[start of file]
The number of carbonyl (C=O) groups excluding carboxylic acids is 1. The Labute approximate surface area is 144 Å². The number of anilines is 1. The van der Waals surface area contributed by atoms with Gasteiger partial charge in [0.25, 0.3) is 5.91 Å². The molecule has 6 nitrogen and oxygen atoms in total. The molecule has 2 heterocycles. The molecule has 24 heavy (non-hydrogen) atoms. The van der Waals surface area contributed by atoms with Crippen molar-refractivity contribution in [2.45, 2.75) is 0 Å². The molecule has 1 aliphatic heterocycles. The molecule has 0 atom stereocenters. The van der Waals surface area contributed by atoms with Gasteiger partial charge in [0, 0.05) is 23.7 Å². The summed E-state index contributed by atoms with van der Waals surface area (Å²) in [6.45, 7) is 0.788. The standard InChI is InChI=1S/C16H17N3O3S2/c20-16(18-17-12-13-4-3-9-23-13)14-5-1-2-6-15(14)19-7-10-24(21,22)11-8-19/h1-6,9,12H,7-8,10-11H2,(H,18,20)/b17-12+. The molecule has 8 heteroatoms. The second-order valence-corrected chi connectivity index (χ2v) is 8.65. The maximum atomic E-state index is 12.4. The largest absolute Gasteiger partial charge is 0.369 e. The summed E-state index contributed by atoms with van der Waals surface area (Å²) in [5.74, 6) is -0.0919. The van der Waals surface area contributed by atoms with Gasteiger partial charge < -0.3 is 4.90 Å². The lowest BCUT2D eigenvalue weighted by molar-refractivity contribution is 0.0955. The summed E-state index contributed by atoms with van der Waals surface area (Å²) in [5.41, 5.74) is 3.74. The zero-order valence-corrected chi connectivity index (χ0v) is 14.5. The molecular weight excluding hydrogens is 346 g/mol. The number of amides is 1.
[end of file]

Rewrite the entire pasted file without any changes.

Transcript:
The number of carbonyl (C=O) groups excluding carboxylic acids is 1. The Labute approximate surface area is 144 Å². The number of anilines is 1. The van der Waals surface area contributed by atoms with Gasteiger partial charge in [0.25, 0.3) is 5.91 Å². The molecule has 6 nitrogen and oxygen atoms in total. The molecule has 2 heterocycles. The molecule has 24 heavy (non-hydrogen) atoms. The van der Waals surface area contributed by atoms with Crippen molar-refractivity contribution in [2.45, 2.75) is 0 Å². The molecule has 1 aliphatic heterocycles. The molecule has 0 atom stereocenters. The van der Waals surface area contributed by atoms with Gasteiger partial charge in [0, 0.05) is 23.7 Å². The summed E-state index contributed by atoms with van der Waals surface area (Å²) in [6.45, 7) is 0.788. The standard InChI is InChI=1S/C16H17N3O3S2/c20-16(18-17-12-13-4-3-9-23-13)14-5-1-2-6-15(14)19-7-10-24(21,22)11-8-19/h1-6,9,12H,7-8,10-11H2,(H,18,20)/b17-12+. The molecule has 8 heteroatoms. The second-order valence-corrected chi connectivity index (χ2v) is 8.65. The maximum atomic E-state index is 12.4. The largest absolute Gasteiger partial charge is 0.369 e. The summed E-state index contributed by atoms with van der Waals surface area (Å²) in [5.74, 6) is -0.0919. The van der Waals surface area contributed by atoms with Gasteiger partial charge < -0.3 is 4.90 Å². The lowest BCUT2D eigenvalue weighted by molar-refractivity contribution is 0.0955. The summed E-state index contributed by atoms with van der Waals surface area (Å²) in [5.41, 5.74) is 3.74. The zero-order valence-corrected chi connectivity index (χ0v) is 14.5. The molecular weight excluding hydrogens is 346 g/mol. The number of amides is 1.